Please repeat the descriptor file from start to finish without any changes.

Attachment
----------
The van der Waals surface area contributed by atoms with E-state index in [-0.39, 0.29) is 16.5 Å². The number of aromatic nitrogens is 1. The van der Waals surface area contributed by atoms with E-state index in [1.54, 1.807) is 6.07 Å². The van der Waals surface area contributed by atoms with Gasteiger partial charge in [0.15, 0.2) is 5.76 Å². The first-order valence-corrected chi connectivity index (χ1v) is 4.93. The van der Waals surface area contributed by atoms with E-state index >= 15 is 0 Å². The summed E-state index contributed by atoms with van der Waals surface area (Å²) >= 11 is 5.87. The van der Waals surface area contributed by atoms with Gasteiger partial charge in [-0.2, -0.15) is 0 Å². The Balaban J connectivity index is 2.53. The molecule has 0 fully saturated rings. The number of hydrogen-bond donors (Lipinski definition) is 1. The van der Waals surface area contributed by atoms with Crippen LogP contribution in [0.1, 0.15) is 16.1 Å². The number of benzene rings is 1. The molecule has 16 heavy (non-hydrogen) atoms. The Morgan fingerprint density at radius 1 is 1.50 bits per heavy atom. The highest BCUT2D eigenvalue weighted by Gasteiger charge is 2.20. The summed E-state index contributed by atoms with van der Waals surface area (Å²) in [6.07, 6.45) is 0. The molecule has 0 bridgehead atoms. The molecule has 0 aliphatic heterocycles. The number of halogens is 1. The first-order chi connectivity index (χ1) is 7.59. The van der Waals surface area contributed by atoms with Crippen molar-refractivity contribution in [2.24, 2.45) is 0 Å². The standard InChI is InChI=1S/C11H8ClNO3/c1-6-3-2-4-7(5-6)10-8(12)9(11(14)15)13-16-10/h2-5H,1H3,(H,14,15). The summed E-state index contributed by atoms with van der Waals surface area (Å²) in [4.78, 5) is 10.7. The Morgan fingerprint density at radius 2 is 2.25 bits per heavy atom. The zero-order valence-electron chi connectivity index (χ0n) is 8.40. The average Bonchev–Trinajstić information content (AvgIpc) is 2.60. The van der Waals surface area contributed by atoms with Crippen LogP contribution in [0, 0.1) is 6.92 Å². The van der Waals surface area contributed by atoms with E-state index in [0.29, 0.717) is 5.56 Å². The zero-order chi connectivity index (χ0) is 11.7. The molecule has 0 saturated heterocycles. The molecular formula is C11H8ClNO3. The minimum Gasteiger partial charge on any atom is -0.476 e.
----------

The van der Waals surface area contributed by atoms with E-state index in [-0.39, 0.29) is 16.5 Å². The number of aromatic nitrogens is 1. The van der Waals surface area contributed by atoms with E-state index in [1.54, 1.807) is 6.07 Å². The van der Waals surface area contributed by atoms with Gasteiger partial charge in [0.15, 0.2) is 5.76 Å². The first-order valence-corrected chi connectivity index (χ1v) is 4.93. The van der Waals surface area contributed by atoms with E-state index >= 15 is 0 Å². The summed E-state index contributed by atoms with van der Waals surface area (Å²) >= 11 is 5.87. The van der Waals surface area contributed by atoms with Gasteiger partial charge in [-0.2, -0.15) is 0 Å². The Balaban J connectivity index is 2.53. The molecule has 0 fully saturated rings. The number of hydrogen-bond donors (Lipinski definition) is 1. The van der Waals surface area contributed by atoms with Crippen LogP contribution in [0.1, 0.15) is 16.1 Å². The number of benzene rings is 1. The molecule has 16 heavy (non-hydrogen) atoms. The Morgan fingerprint density at radius 1 is 1.50 bits per heavy atom. The highest BCUT2D eigenvalue weighted by Gasteiger charge is 2.20. The summed E-state index contributed by atoms with van der Waals surface area (Å²) in [6.07, 6.45) is 0. The molecule has 0 bridgehead atoms. The molecule has 0 aliphatic heterocycles. The number of halogens is 1. The first-order chi connectivity index (χ1) is 7.59. The van der Waals surface area contributed by atoms with Crippen molar-refractivity contribution in [2.24, 2.45) is 0 Å². The standard InChI is InChI=1S/C11H8ClNO3/c1-6-3-2-4-7(5-6)10-8(12)9(11(14)15)13-16-10/h2-5H,1H3,(H,14,15). The summed E-state index contributed by atoms with van der Waals surface area (Å²) in [4.78, 5) is 10.7. The Morgan fingerprint density at radius 2 is 2.25 bits per heavy atom. The zero-order valence-electron chi connectivity index (χ0n) is 8.40. The average Bonchev–Trinajstić information content (AvgIpc) is 2.60. The van der Waals surface area contributed by atoms with Crippen LogP contribution in [0, 0.1) is 6.92 Å². The van der Waals surface area contributed by atoms with E-state index in [0.29, 0.717) is 5.56 Å². The zero-order chi connectivity index (χ0) is 11.7. The molecule has 0 saturated heterocycles. The molecular formula is C11H8ClNO3. The minimum Gasteiger partial charge on any atom is -0.476 e.